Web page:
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The launch of space vehicles generates extreme conditions, such as vibrations and acoustics
that can affect the launch pad, space vehicles, and their payloads. These acoustic loads are the
results of intense acoustic environment generated by the interaction of the rocket-engine exhaust
stream mixing with the ambient atmosphere. The primary source of structural vibrations and internal
loads during launch is due to these acoustic loads. Therefore, being able to manage and suppress
these undesirable conditions is critical to proper functioning of vehicle components, payloads, and
launch support structures. The goal of the Launch System Testbed at NASA-Kennedy Space Center is to
develop new methods to improve the performance of launch systems by reducing noise, vibration, and
stress loads generated during launch.
Air Force Research Lab Study
The LST is performing a study under the sponsorship of the AFRL, Wright Patterson Air Force Base, to develop improved means of reducing the acoustic loads generated during launch. Testbed personnel will develop prototype sound suppression devices and perform scaled tests to determine the efficacy of use on future launch structures.
Vibroacoustic Prediction Methods
Acoustic load environments generated by a launch vehicle represent a principal source of structural vibration. These loads can be a deterrent to the proper functioning of vehicle components, ground support structures, and equipment in the immediate vicinity of the launch pad. A knowledge of acoustic loads, including the overall sound pressure level (OASPL), 1/3 Octave band sound pressure level (OBSPL) spectrum, and the distribution (or correlation) of surface acoustic loads, is necessary to provide the input for vibroacoustic analysis and evaluation of the potential impact on structural and operational integrity. In the design of launch pads and vehicles, it is highly desirable that data on acoustic loads (near-field and far-field noise levels) be generated both analytically and from testing of small-scale and full-scale models. Since full-scale acoustic and vibration testing is often cost prohibitive, the option of small scale testing combined with analytical methods remains as a practical alternative.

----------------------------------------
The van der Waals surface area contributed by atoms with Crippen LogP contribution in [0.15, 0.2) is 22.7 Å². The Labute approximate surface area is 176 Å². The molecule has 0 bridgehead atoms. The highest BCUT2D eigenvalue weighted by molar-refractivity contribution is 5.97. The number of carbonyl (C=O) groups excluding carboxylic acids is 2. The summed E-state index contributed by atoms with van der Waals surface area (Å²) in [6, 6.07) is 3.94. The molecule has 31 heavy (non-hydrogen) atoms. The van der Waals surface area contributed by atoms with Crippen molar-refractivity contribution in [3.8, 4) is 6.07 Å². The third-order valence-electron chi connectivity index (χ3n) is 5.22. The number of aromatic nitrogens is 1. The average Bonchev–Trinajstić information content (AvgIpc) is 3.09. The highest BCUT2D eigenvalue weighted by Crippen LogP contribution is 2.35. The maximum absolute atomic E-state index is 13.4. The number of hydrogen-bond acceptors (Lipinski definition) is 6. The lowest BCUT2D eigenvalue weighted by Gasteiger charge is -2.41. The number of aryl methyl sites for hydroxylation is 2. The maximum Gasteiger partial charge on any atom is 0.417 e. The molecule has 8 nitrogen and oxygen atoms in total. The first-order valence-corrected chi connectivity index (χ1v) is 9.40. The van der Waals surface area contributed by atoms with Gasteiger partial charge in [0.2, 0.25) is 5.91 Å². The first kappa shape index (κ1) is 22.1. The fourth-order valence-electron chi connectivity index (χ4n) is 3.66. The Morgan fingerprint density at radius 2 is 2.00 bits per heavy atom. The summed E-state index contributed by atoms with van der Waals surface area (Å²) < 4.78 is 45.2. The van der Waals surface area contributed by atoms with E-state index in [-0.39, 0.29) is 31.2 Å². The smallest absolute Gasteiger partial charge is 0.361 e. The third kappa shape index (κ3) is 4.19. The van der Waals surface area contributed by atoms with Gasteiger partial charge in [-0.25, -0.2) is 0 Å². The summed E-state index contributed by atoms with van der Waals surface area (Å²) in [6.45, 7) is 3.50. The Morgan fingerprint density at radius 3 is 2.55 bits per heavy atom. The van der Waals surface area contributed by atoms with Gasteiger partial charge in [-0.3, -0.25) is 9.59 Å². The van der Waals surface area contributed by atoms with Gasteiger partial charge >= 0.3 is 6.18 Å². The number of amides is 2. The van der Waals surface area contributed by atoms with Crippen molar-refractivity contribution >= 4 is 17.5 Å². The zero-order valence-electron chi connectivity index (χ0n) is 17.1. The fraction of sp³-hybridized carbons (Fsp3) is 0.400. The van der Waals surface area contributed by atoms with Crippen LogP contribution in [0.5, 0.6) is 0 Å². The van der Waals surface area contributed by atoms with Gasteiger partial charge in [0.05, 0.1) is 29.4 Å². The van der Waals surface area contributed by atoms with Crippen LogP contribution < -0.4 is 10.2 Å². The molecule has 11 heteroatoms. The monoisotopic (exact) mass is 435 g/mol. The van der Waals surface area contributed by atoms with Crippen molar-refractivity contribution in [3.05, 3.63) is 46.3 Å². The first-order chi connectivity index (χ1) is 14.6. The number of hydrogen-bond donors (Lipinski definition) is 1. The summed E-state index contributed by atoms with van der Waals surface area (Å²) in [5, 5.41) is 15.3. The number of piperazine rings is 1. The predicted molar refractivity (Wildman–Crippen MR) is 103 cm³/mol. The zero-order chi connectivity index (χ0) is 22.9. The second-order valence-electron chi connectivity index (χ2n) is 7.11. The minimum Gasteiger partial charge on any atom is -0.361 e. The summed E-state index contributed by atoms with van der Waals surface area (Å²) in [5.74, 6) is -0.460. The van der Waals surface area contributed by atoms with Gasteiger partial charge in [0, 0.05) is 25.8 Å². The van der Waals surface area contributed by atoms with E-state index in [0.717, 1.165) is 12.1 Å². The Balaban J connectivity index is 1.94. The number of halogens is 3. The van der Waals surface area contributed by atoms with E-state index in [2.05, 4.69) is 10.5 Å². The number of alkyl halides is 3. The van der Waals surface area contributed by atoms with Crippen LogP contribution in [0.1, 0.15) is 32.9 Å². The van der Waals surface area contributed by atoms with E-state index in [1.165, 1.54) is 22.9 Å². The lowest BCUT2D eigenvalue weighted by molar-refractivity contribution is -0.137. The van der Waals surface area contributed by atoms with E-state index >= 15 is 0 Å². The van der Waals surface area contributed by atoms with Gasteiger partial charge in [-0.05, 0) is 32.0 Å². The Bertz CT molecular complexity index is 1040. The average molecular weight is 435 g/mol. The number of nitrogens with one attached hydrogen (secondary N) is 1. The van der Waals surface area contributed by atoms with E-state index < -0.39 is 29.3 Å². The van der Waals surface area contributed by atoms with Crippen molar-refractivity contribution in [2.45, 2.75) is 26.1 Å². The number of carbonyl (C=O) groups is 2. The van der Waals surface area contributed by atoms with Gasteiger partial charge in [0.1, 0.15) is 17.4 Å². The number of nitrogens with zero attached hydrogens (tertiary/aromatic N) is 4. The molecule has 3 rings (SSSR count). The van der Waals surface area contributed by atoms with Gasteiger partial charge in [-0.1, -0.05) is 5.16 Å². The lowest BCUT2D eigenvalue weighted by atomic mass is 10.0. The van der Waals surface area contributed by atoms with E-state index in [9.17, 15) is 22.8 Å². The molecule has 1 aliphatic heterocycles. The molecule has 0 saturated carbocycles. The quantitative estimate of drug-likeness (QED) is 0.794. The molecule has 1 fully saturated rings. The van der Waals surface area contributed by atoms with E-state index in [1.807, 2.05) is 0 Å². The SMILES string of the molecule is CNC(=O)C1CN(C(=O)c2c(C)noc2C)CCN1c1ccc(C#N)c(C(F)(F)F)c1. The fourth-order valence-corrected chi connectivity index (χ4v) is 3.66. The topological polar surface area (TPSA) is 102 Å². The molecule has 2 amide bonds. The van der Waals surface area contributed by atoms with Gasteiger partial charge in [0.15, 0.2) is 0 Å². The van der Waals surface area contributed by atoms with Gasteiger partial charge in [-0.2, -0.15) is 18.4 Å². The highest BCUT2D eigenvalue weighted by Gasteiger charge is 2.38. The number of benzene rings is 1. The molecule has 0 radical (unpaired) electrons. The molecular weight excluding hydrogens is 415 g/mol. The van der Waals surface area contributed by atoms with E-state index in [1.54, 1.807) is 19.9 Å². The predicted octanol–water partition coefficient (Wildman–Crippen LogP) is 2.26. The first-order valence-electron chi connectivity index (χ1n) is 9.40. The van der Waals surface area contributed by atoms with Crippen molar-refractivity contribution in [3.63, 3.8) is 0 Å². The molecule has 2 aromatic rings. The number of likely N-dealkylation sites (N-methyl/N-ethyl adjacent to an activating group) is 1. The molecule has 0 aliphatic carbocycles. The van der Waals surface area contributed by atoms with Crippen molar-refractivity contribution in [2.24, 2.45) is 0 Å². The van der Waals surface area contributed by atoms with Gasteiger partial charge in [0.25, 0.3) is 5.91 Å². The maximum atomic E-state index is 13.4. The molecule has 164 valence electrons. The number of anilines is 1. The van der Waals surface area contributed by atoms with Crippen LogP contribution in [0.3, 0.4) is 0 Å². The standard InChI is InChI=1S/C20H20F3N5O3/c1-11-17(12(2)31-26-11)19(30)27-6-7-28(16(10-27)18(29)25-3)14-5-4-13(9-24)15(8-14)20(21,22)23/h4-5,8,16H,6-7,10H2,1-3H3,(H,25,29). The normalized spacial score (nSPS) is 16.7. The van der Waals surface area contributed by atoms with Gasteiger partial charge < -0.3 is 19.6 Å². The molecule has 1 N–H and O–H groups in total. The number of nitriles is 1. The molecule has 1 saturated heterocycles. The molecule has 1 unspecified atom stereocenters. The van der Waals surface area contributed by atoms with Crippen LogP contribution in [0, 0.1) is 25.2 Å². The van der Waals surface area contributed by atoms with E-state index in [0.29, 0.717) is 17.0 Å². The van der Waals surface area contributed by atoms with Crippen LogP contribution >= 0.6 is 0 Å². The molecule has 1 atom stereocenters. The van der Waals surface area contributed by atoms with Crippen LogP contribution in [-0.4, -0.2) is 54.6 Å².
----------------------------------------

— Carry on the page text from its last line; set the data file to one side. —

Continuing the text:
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NASA Official: James Heald (James.Healdfirstname.lastname@example.org) , Director, Spaceport Engineering and Technology Directorate
Curator: Bruce Vu (Bruce.T.Vu@nasa.gov)
Last Revised: October 6, 2004